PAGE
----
Corporate Culture

All companies have their own corporate culture, which can be as diverse as two multinational companies or as similar as two mutual insurance companies. No matter how similar or different the alliant entities appear to be, it is critical to assess the cultures of both. Easy factors to understand and compare include general work hours and time zones, experiences with cross-site teams, and teleconference etiquette for newer team members. More difficult, critical items include:

■ How the internal IT shops operate

■ How the other company's business and IT units get along

■ How work is prioritized

■ How priority conflicts get resolved

The relationship between the human resources (HR) and IT areas could seriously affect an alliance project. Because IT staff is critical to many alliances, it is important for the organizations to retain the current knowledgeable staff, who understand the systems and can create transition processing. If IT staff members do not find it valuable to remain, they might leave at the first opportunity. Therefore, organizations should develop "stay" bonus packages, which will likely be different for IT than those of other staff members. It is important to have an HR area that understands the IT environment and can help in developing these packages.

The two IT cultures will likely have different organizational structures and processes. For example, large companies operate very differently than smaller companies in decision-making abilities and the formality of communications. Other factors that IT should consider include: whether there are formal project management or systems development methodologies, the standard desktop configuration and software available to share information, and how voice and e-mail are used internally and over the Internet.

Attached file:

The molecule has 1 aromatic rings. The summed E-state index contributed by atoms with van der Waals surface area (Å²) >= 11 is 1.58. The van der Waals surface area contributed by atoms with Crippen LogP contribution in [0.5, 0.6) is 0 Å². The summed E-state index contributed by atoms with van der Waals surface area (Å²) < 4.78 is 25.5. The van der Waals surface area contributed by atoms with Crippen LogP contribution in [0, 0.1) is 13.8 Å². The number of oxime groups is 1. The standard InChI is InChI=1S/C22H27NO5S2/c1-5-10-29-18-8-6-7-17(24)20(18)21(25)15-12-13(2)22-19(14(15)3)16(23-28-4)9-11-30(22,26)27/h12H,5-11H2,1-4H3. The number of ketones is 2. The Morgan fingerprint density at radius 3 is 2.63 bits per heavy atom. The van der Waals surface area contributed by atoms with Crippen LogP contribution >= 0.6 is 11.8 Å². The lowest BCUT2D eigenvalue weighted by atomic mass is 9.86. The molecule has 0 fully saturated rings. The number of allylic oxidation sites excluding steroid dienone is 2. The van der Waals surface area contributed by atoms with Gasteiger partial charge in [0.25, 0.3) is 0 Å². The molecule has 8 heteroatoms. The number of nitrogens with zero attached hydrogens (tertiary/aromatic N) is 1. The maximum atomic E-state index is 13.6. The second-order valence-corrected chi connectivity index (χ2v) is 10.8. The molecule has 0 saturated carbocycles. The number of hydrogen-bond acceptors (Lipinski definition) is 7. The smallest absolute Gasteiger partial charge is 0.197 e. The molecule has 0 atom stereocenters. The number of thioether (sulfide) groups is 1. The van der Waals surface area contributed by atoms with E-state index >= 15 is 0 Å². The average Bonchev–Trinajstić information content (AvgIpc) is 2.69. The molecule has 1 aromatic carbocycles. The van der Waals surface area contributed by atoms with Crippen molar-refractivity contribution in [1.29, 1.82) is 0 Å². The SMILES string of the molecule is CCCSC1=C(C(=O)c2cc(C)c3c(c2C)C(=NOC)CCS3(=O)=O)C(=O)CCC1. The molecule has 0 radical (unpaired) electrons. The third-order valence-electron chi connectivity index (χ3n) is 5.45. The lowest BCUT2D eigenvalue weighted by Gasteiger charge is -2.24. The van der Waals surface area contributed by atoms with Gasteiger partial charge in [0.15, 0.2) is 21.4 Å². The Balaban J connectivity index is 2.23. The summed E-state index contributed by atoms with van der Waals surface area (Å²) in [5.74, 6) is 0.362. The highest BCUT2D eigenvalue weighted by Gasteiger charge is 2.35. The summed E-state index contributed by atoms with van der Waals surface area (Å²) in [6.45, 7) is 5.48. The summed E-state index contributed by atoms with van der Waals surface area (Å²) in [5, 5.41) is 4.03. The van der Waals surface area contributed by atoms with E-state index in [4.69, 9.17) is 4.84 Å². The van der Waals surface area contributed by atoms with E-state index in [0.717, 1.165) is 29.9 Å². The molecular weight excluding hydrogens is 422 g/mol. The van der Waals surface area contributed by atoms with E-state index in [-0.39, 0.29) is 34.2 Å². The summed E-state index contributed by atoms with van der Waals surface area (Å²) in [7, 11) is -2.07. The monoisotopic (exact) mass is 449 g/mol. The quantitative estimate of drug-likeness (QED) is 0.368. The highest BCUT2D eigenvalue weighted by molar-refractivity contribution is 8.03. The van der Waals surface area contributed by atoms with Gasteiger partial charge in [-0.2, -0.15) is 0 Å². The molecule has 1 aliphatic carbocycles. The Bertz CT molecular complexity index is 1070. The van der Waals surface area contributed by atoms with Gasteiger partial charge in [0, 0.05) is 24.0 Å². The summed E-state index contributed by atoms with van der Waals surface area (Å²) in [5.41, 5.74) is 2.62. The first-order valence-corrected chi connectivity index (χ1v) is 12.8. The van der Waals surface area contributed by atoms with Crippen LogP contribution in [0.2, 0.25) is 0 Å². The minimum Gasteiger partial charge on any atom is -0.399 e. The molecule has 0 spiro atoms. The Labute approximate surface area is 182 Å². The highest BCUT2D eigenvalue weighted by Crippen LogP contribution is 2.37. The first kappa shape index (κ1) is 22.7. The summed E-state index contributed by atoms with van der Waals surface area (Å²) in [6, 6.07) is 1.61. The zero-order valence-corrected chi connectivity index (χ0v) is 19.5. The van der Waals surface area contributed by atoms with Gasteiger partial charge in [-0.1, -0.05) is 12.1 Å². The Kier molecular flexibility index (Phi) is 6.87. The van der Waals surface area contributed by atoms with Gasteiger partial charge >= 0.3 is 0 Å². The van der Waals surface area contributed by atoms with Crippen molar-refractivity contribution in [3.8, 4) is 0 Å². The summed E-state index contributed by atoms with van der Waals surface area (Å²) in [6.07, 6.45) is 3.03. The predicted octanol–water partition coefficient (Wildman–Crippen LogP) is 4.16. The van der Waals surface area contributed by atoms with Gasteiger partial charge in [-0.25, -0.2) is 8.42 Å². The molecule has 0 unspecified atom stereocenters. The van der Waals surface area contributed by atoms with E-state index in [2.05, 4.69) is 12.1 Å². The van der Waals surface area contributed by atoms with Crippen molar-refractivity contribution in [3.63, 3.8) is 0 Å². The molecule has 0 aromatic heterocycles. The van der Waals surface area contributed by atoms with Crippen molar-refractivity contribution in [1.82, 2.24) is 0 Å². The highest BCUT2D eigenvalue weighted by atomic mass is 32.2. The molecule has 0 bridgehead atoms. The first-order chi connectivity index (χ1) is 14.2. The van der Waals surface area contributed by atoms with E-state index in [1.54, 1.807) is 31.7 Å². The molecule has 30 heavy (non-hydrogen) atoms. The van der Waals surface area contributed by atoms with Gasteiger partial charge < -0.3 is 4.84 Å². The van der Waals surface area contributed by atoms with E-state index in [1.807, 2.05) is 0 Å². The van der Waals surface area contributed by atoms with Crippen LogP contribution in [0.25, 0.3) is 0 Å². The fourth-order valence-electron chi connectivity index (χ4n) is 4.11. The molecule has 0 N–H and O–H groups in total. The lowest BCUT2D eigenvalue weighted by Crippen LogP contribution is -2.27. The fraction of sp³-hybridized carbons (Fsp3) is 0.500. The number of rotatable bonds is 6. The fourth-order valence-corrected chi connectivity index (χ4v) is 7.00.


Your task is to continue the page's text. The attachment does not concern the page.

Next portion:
Vendor relationships within each of the IT organizations will also affect alliance efforts. Larger companies usually have more influence in vendor negotiations, whereas smaller companies must often accept the pricing as presented.

In addition to potential third-party factors, different releases of the same software can cause incompatibilities that must be resolved. It is critical to analyze software package-by-package to make sure the packages are compatible where necessary, and to develop a vendor negotiation strategy.

Companies also have different products and vendors fulfilling the same functionality. Again, it is critical to walk through each situation, identifying the necessary course of action. Sometimes, different packages can communicate with other similar packages and no additional action is needed.

Early on in an alliance process, often before the contract is signed, the IT front-line staff members must start working together to define the detailed requirements. Each company has its own cultural way of working through issues. For example, some cultures tightly control communications and decision delegation, while others let staff members make decisions and be accountable for them. It is important to identify processes and lead people in order to quickly address any conflict. If the respective IT and business areas do not get along, the alliance will be more challenging.

A company's culture is developed over time, and is often held sacred — for both old companies and new start-ups. Assessing and understanding an alliant company's cultures up front can help IT understand how it operates and quickly work through issues.

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